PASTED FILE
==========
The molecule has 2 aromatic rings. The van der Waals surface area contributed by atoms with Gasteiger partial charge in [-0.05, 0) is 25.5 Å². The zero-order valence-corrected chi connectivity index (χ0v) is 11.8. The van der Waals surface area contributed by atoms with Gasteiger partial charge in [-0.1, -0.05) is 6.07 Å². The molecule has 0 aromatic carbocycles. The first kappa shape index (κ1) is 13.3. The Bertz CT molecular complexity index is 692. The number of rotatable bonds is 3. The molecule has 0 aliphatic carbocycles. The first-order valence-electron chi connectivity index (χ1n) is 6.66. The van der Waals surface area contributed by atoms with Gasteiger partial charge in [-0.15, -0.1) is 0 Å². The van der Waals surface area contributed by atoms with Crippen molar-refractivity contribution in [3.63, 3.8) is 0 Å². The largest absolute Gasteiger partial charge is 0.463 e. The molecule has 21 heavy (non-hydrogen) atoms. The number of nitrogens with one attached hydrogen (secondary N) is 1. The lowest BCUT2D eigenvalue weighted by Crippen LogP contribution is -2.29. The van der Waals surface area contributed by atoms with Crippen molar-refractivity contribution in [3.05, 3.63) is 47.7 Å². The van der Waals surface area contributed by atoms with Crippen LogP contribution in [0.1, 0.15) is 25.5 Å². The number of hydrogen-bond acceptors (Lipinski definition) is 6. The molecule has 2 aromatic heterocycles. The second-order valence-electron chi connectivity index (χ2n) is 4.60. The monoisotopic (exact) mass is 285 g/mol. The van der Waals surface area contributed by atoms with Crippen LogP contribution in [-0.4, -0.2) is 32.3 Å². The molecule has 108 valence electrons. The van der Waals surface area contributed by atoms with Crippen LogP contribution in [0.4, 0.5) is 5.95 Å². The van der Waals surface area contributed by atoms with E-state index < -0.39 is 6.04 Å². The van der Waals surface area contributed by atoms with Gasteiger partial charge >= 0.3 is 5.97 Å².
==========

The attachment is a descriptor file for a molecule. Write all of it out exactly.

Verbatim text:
The molecule has 2 aromatic rings. The van der Waals surface area contributed by atoms with Gasteiger partial charge in [-0.05, 0) is 25.5 Å². The zero-order valence-corrected chi connectivity index (χ0v) is 11.8. The van der Waals surface area contributed by atoms with Gasteiger partial charge in [-0.1, -0.05) is 6.07 Å². The molecule has 0 aromatic carbocycles. The first kappa shape index (κ1) is 13.3. The Bertz CT molecular complexity index is 692. The number of rotatable bonds is 3. The molecule has 0 aliphatic carbocycles. The first-order valence-electron chi connectivity index (χ1n) is 6.66. The van der Waals surface area contributed by atoms with Gasteiger partial charge in [-0.15, -0.1) is 0 Å². The van der Waals surface area contributed by atoms with Crippen molar-refractivity contribution in [3.63, 3.8) is 0 Å². The largest absolute Gasteiger partial charge is 0.463 e. The molecule has 21 heavy (non-hydrogen) atoms. The number of nitrogens with one attached hydrogen (secondary N) is 1. The lowest BCUT2D eigenvalue weighted by Crippen LogP contribution is -2.29. The van der Waals surface area contributed by atoms with Crippen molar-refractivity contribution in [3.05, 3.63) is 47.7 Å². The van der Waals surface area contributed by atoms with Crippen LogP contribution in [0.1, 0.15) is 25.5 Å². The number of hydrogen-bond acceptors (Lipinski definition) is 6. The molecule has 2 aromatic heterocycles. The second-order valence-electron chi connectivity index (χ2n) is 4.60. The monoisotopic (exact) mass is 285 g/mol. The van der Waals surface area contributed by atoms with Crippen LogP contribution in [-0.4, -0.2) is 32.3 Å². The molecule has 108 valence electrons. The van der Waals surface area contributed by atoms with Crippen LogP contribution in [0.4, 0.5) is 5.95 Å². The van der Waals surface area contributed by atoms with E-state index < -0.39 is 6.04 Å². The van der Waals surface area contributed by atoms with Gasteiger partial charge >= 0.3 is 5.97 Å².